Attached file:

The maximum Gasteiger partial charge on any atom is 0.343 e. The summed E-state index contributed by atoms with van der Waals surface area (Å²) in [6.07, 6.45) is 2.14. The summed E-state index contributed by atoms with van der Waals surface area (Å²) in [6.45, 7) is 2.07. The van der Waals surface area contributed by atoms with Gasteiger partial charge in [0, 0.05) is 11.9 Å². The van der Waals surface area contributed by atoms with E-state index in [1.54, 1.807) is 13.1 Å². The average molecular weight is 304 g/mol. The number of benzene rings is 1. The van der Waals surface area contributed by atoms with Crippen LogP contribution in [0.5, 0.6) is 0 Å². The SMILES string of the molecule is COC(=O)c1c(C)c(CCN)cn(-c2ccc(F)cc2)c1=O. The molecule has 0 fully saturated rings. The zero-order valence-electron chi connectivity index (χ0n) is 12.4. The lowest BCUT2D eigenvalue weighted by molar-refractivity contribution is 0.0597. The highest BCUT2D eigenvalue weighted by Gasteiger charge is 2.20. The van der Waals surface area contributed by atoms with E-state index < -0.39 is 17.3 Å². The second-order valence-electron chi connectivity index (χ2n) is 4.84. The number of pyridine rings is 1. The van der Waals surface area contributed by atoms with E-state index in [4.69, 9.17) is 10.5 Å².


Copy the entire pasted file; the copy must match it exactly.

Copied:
The maximum Gasteiger partial charge on any atom is 0.343 e. The summed E-state index contributed by atoms with van der Waals surface area (Å²) in [6.07, 6.45) is 2.14. The summed E-state index contributed by atoms with van der Waals surface area (Å²) in [6.45, 7) is 2.07. The van der Waals surface area contributed by atoms with Gasteiger partial charge in [0, 0.05) is 11.9 Å². The van der Waals surface area contributed by atoms with E-state index in [1.54, 1.807) is 13.1 Å². The average molecular weight is 304 g/mol. The number of benzene rings is 1. The van der Waals surface area contributed by atoms with Crippen LogP contribution in [0.5, 0.6) is 0 Å². The SMILES string of the molecule is COC(=O)c1c(C)c(CCN)cn(-c2ccc(F)cc2)c1=O. The molecule has 0 fully saturated rings. The zero-order valence-electron chi connectivity index (χ0n) is 12.4. The lowest BCUT2D eigenvalue weighted by molar-refractivity contribution is 0.0597. The highest BCUT2D eigenvalue weighted by Gasteiger charge is 2.20. The van der Waals surface area contributed by atoms with E-state index < -0.39 is 17.3 Å². The second-order valence-electron chi connectivity index (χ2n) is 4.84. The number of pyridine rings is 1. The van der Waals surface area contributed by atoms with E-state index in [4.69, 9.17) is 10.5 Å².